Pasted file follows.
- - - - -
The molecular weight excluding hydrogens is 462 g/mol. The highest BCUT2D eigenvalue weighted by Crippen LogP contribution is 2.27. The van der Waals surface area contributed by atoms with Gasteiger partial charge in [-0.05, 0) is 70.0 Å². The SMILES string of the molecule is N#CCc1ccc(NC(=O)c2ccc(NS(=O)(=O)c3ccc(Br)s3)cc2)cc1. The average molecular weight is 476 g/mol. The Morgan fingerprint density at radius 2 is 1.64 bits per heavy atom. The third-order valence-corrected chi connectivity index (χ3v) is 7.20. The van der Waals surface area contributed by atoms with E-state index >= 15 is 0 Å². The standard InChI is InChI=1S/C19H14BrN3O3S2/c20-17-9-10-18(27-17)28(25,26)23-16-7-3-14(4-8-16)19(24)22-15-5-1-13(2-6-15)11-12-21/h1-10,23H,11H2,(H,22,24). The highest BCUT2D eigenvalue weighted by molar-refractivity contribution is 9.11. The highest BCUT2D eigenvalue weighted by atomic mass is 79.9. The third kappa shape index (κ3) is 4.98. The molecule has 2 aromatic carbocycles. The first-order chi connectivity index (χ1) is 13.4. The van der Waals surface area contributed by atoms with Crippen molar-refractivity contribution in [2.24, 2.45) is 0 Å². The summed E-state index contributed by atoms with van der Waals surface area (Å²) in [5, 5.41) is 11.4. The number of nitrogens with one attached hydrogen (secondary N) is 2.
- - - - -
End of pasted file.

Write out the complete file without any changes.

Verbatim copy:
The molecular weight excluding hydrogens is 462 g/mol. The highest BCUT2D eigenvalue weighted by Crippen LogP contribution is 2.27. The van der Waals surface area contributed by atoms with Gasteiger partial charge in [-0.05, 0) is 70.0 Å². The SMILES string of the molecule is N#CCc1ccc(NC(=O)c2ccc(NS(=O)(=O)c3ccc(Br)s3)cc2)cc1. The average molecular weight is 476 g/mol. The Morgan fingerprint density at radius 2 is 1.64 bits per heavy atom. The third-order valence-corrected chi connectivity index (χ3v) is 7.20. The van der Waals surface area contributed by atoms with E-state index >= 15 is 0 Å². The standard InChI is InChI=1S/C19H14BrN3O3S2/c20-17-9-10-18(27-17)28(25,26)23-16-7-3-14(4-8-16)19(24)22-15-5-1-13(2-6-15)11-12-21/h1-10,23H,11H2,(H,22,24). The highest BCUT2D eigenvalue weighted by molar-refractivity contribution is 9.11. The highest BCUT2D eigenvalue weighted by atomic mass is 79.9. The third kappa shape index (κ3) is 4.98. The molecule has 2 aromatic carbocycles. The first-order chi connectivity index (χ1) is 13.4. The van der Waals surface area contributed by atoms with Crippen molar-refractivity contribution in [2.24, 2.45) is 0 Å². The summed E-state index contributed by atoms with van der Waals surface area (Å²) in [5, 5.41) is 11.4. The number of nitrogens with one attached hydrogen (secondary N) is 2.